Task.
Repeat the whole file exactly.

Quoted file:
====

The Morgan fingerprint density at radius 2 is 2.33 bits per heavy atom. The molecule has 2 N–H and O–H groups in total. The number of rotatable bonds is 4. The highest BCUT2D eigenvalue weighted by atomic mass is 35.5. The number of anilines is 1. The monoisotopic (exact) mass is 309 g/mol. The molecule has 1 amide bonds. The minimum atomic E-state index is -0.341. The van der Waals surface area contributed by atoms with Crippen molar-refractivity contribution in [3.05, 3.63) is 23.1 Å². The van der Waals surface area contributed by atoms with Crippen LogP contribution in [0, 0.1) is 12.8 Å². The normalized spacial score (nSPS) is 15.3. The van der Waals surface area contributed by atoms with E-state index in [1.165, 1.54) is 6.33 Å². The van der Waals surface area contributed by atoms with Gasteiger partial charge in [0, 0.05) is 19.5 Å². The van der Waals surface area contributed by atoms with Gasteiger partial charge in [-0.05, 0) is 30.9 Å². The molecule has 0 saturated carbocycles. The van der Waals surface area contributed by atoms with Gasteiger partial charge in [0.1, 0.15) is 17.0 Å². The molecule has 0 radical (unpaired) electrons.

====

The Morgan fingerprint density at radius 2 is 2.33 bits per heavy atom. The molecule has 2 N–H and O–H groups in total. The number of rotatable bonds is 4. The highest BCUT2D eigenvalue weighted by atomic mass is 35.5. The number of anilines is 1. The monoisotopic (exact) mass is 309 g/mol. The molecule has 1 amide bonds. The minimum atomic E-state index is -0.341. The van der Waals surface area contributed by atoms with Crippen molar-refractivity contribution in [3.05, 3.63) is 23.1 Å². The van der Waals surface area contributed by atoms with Crippen LogP contribution in [0, 0.1) is 12.8 Å². The normalized spacial score (nSPS) is 15.3. The van der Waals surface area contributed by atoms with E-state index in [1.165, 1.54) is 6.33 Å². The van der Waals surface area contributed by atoms with Gasteiger partial charge in [0, 0.05) is 19.5 Å². The van der Waals surface area contributed by atoms with Gasteiger partial charge in [-0.05, 0) is 30.9 Å². The molecule has 0 saturated carbocycles. The van der Waals surface area contributed by atoms with Gasteiger partial charge in [0.1, 0.15) is 17.0 Å². The molecule has 0 radical (unpaired) electrons.